The day after she won the National Book Award for Nonfiction for her work “The Future is History: How Totalitarianism Reclaimed Russia,” Masha Gessen made her first public appearance at Willamette University to speak about the dangers to democracy she sees in both Russia and America.
Gessen, a native of Russia and an acclaimed journalist, author and activist now living in New York, was the guest speaker for the fall 2017 Atkinson Lecture — the university’s premiere speaker series.
As a journalist living in Moscow, Gessen experienced firsthand the rise of President Vladimir Putin. In her 2012 bestselling book “The Man Without a Face: The Unlikely Rise of Vladimir Putin,” she revealed how the former KGB operative destroyed years of democratic progress.
During a special class session with Willamette students facilitated by Associate Professor of Russian Sarah Bishop, Gessen talked specifically about her role as editor of the Russian science magazine Vokrug sveta, her firing from the publication and subsequent meeting with Putin at the Kremlin.
“When I met Putin, it was like meeting the character from my book,” she said. “Talking to him brought my character to life.”
She also talked to the students about the anti-LGBT policies in place in Russia and what it was like being one of the few people who were publicly out of the closet in Russian society.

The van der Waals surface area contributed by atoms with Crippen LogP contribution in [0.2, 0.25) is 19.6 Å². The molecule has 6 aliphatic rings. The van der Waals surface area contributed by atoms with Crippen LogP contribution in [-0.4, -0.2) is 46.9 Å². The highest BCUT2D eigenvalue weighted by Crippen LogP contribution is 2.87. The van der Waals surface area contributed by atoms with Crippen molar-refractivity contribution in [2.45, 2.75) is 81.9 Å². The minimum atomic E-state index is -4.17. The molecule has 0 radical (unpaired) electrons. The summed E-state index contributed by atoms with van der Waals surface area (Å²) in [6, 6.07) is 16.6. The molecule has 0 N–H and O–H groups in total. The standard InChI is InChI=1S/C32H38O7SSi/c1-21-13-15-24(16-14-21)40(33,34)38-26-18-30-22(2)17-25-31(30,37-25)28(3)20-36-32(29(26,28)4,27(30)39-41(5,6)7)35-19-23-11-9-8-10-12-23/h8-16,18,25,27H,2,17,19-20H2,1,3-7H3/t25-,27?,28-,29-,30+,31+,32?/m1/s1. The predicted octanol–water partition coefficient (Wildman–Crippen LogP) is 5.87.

“Because queer people represent the idea that a different future is possible, that runs against the ethos of autocrats,” she explained. “In the current setting in Russia, this has resulted in queer people becoming scapegoats and targets of discrimination and the focus of recent policies.”
Speaking in Smith Auditorium on Nov. 16 to an audience of more than 500 people from the university and local communities, Gessen gave a presentation on “What Russia Can Teach Us About the United States.” She shared her fears about the similarities she sees in the autocratic approaches of both Putin and President Donald Trump, noting both men’s apparent nostalgia for previous simpler and better eras in their countries’ histories, their dismantling of fundamental democratic institutions and processes, and their distaste for the “messiness of democracy.”
Gessen pointed out that whereas Putin had enacted a slow kind of “autocratic creep” in Russia, Trump had created an “autocratic cacophony.” “We’ve been at the brink of nuclear war with Korea for three months, and irreparable, permanent damage is being done to the planet,” she said. “Those things become a baseline of dread.”
When people feel overwhelmed about the pace of such departures from normal behavior and events, she explained, “it hinders our ability to think about the future — but that’s what we need to do.”
Looking back on the 2016 presidential campaigns, Gessen noted, “Trump campaigned on the past. Hillary Clinton campaigned on the perfect present. But we have to have the courage to imagine the future … a place where we want to live.”